For instance, if we wish to live in a nation where people sit quietly and listen, he suggested that schools requiring stillness and silence would help to reach that end. On a similar note, if we wish to live in a country where people stay home and surf the Internet, schools that use the Internet as a vehicle for instruction would create an avenue to that future. But if we wish to live in a culture where people come together in public places to hold honest conversations about the most compelling issues of the day, then schools must allow students to practice those habits.

Today we fix our assessment of students on cognitive outcomes, but education is actually a socializing institution. The environments that we create impact people. In The Great Good Place, Oldenburg describes a scenario where a colleague asked the environmental psychologist, Roger Barker, “How would you explain human behavior?” In response, Barker said he merely needed to know “where the individual in question was located—if the person is in church, he ‘acts church.’ If a person is in a post office, they ‘act post office.’” Apart from a handful of studies, scholars have done little to research what it means to “act college” or university.

We expect students to become certain kinds of people during the course of their education. In particular, we expect them to become the sorts of citizens that are willing to take a critical stance in relation to inequity or injustice. It is not by chance that social movements often take root on campuses: civil rights, anti-war protests, battles for equality, and environmentalism.

Will students who earn their credentials online participate in the movements of the future? The Internet has proven useful as a tool for organizing, but what of online courses, built around lists of cognitive outcomes? Do online classes offer students a means to challenge and change the way they see themselves? Or will the documenting of competence online encourage compliance? Conformity?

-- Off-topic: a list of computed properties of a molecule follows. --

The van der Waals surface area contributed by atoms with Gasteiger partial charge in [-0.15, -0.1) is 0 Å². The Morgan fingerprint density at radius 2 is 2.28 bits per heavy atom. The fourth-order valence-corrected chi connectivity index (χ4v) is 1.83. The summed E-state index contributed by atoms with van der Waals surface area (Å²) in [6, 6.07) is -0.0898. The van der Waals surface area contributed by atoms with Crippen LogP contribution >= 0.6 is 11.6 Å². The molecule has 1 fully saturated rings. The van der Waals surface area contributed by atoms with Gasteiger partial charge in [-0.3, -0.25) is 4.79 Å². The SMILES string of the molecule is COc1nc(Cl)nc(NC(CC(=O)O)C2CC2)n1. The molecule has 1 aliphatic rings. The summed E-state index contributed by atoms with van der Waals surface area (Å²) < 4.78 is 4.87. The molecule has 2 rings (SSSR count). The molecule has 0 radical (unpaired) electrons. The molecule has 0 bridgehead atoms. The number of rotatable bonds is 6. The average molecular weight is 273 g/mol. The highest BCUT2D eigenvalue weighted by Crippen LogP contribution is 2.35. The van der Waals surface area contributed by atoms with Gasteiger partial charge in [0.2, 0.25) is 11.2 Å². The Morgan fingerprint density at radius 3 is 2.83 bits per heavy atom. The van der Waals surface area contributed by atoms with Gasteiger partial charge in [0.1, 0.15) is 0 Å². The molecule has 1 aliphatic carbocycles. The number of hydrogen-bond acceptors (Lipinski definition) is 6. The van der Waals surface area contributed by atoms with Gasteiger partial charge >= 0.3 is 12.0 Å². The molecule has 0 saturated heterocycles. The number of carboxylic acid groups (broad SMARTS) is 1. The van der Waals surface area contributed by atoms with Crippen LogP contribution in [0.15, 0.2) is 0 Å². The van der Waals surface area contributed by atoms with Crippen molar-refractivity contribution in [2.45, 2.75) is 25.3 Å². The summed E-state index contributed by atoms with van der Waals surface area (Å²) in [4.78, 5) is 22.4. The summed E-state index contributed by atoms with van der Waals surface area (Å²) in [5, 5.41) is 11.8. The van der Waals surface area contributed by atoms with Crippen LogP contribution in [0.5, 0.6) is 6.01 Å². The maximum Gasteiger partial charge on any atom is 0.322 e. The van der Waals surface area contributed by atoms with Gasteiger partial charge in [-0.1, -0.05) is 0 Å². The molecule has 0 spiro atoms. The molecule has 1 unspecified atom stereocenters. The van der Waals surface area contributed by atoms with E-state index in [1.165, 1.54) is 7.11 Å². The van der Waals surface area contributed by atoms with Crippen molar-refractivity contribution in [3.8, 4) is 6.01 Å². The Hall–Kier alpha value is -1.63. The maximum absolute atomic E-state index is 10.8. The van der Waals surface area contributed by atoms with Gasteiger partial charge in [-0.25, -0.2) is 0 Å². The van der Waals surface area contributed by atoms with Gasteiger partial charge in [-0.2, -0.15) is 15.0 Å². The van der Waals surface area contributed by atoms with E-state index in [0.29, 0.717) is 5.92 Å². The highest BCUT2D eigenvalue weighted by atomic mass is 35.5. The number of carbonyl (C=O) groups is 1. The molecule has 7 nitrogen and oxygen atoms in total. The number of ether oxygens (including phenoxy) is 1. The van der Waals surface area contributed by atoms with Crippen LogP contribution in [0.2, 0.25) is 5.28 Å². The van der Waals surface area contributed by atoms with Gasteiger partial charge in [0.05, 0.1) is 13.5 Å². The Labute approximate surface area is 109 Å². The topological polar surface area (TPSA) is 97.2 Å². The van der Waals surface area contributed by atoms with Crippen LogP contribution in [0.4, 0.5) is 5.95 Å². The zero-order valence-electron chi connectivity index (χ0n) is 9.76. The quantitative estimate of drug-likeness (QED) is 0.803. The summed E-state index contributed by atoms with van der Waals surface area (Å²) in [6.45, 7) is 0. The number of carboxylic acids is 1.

As the testing of memory and skill overshadow our efforts at character development, will graduates still take on the traits that we associate with educated people: dignity, idealism, thoughtfulness? As an institution, will higher education continue to serve as a platform from which to address pertinent cultural issues? Will pressing problems, such as our present level of polarization, become more severe as we downplay the importance of students and teachers engaging one another in reality, as opposed to the virtual? I do not know the answers to such questions. My concern is that these questions are currently without answers, but we press ahead anyhow, changing the nature of the college and university experience.


Over the past 20 years, the movement to assess learning became institutionalized. We committed ourselves to approaching cognitive outcomes as a product, our end goal, the one that we assess. Here in the late stages of the assessment movement, we would do well to turn at least a portion of our efforts toward evaluating the actual process that students move through on the journey to becoming graduates.

Not long ago, I stood in front of a chalkboard after class. Three students came up to talk through some of the finer points of the discussion that we were ending. As the conversation lingered, new students began to file into the room. They were coming in early, for a course about to start. Eventually, we had to stop talking to make room for the class scheduled to begin. As I gathered my things, one of the students who came into the room to wait for the next course said something from her chair. She said, “So, this is what I missed.”

I said, “Excuse me?”

She repeated, “This is what I missed.”

I said, “I don’t know what you mean.”

She said, “Talking and thinking, together.”

The student told me her name, which I recognized. She explained that she had taken my course—the one that I was wrapping up—online. Of course, she was right. She missed a lot. I think I probably did, too. In some ways, I suspect that we all suffer from the diminishment of education as a place for people to meet and hold conversations. I suspect that many of us feel this way. Unfortunately, the issue resides in the realm of feelings and suspicions.